Snew the fuck are you? That’s the question soon to be on the tongues of rock and metal fans the world over. With the popularity of new act Airbourne and the continued and never waning popularity of heavyweights AC/DC, Snew just might have released this disc at the right time. Filled with all of the swagger and attitude I expect from Curtis Don Vito, WE DO WHAT WE WANT takes anything the band has done previously to a new level. From the get go this disc is destined to end in the obliteration of more than one vertebrae.
The opening of this disc is like a kick to the head with the title track screaming at the listener with 2 parts AC/DC and one part Johnny Walker. Vocalist Curtis Don Vito unapologetically snarls “We Do What We Want” while the rest of the band sits in the groovy mid tempo pocket that has been the bread and butter of AC/DC forever. Not content to sit in the pocket, Snew kick it into high gear with “Feedback and Distortion”. This is a great balls out tune which is made even more interesting by the video which Snew has shot for it. It is made entirely of people playing air guitar to the track. It just shows the power of the track and the fun the fans have with it. “Risking My Life” changes pace as the band tone it down a tad and feature an almost 60s Stones influenced song that had me kind of scratching my head at first. It didn’t take long for my foot to start tapping and to realize how infectious this track really is. I kept expecting the piano to kick in and rock it out. “Pick Up the Ball” throws the AC/DC sound out the window for more of a bluesy southern rock inspired sound and “Private Stash” throws in some ripping harmonica for good measure.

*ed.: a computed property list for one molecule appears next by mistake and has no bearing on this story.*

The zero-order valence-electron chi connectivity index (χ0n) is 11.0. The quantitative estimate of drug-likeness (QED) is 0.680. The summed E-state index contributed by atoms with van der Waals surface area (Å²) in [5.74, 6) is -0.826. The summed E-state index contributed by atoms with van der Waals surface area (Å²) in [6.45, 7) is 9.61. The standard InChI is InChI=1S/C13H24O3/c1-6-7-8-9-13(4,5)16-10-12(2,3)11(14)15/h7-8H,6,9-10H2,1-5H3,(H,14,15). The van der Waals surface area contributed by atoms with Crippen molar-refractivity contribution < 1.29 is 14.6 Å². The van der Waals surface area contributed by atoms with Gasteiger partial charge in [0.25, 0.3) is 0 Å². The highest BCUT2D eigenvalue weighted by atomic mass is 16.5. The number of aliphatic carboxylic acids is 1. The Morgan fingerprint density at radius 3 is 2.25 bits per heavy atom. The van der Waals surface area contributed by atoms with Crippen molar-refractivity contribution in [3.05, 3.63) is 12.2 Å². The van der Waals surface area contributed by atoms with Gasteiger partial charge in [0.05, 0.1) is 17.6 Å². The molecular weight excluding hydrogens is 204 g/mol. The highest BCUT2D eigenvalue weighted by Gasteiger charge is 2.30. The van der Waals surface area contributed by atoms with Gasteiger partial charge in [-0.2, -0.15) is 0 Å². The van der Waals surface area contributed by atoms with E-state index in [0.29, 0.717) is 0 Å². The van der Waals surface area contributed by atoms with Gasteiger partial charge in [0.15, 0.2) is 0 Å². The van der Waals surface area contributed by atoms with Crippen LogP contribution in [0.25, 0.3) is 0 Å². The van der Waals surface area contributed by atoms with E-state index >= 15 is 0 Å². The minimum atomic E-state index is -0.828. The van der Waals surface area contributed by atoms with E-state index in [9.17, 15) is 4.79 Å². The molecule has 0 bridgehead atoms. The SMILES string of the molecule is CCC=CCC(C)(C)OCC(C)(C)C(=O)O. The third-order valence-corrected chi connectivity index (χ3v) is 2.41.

WE DO WHAT WE WANT definitely captures the sound Snew established on their debut disc SNEW YOU but more importantly, it takes the band in new directions and moves it away from being simply another AC/DC “clone” band. There is no denying the influence of the Australians on Snew but the band has managed to move away from the overt AC/DCisms and add more of a 70s southern rock vibe as well as even a hint of the 60s budding Rock n Roll rebellion. The big surprise is how they have focused all of this into a cohesive disc that at first listen is good head banging hard rock but on subsequent listens exposes a multilayered sound that continues to grow on the listener. If Snew don’t watch it they could be the next big thing.
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